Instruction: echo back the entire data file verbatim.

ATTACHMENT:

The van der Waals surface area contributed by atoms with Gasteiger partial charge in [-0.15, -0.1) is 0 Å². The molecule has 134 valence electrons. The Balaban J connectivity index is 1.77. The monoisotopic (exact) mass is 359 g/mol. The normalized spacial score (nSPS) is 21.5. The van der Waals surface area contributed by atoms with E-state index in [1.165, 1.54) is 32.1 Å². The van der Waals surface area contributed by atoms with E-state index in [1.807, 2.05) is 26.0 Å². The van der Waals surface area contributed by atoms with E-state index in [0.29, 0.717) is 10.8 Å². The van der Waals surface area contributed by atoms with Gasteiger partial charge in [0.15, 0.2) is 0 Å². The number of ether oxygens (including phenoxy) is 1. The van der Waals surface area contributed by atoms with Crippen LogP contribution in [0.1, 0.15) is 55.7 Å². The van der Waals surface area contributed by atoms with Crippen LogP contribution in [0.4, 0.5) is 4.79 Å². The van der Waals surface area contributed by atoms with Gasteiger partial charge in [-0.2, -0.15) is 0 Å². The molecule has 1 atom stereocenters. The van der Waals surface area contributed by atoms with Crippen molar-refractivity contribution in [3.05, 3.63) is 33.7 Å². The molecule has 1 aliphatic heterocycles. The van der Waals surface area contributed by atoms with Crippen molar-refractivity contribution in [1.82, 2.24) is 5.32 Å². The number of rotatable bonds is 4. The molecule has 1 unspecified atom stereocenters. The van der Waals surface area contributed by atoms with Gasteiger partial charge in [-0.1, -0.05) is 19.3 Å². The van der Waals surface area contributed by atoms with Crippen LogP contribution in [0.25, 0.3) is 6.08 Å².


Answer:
The van der Waals surface area contributed by atoms with Gasteiger partial charge in [-0.15, -0.1) is 0 Å². The molecule has 134 valence electrons. The Balaban J connectivity index is 1.77. The monoisotopic (exact) mass is 359 g/mol. The normalized spacial score (nSPS) is 21.5. The van der Waals surface area contributed by atoms with E-state index in [1.165, 1.54) is 32.1 Å². The van der Waals surface area contributed by atoms with E-state index in [1.807, 2.05) is 26.0 Å². The van der Waals surface area contributed by atoms with E-state index in [0.29, 0.717) is 10.8 Å². The van der Waals surface area contributed by atoms with Gasteiger partial charge in [0.15, 0.2) is 0 Å². The number of ether oxygens (including phenoxy) is 1. The van der Waals surface area contributed by atoms with Crippen LogP contribution in [0.1, 0.15) is 55.7 Å². The van der Waals surface area contributed by atoms with Crippen LogP contribution in [0.4, 0.5) is 4.79 Å². The van der Waals surface area contributed by atoms with Gasteiger partial charge in [-0.2, -0.15) is 0 Å². The molecule has 1 atom stereocenters. The van der Waals surface area contributed by atoms with Crippen molar-refractivity contribution in [3.05, 3.63) is 33.7 Å². The molecule has 1 aliphatic heterocycles. The van der Waals surface area contributed by atoms with Crippen molar-refractivity contribution in [1.82, 2.24) is 5.32 Å². The number of rotatable bonds is 4. The molecule has 1 unspecified atom stereocenters. The van der Waals surface area contributed by atoms with Gasteiger partial charge in [-0.1, -0.05) is 19.3 Å². The van der Waals surface area contributed by atoms with Crippen LogP contribution in [0.25, 0.3) is 6.08 Å².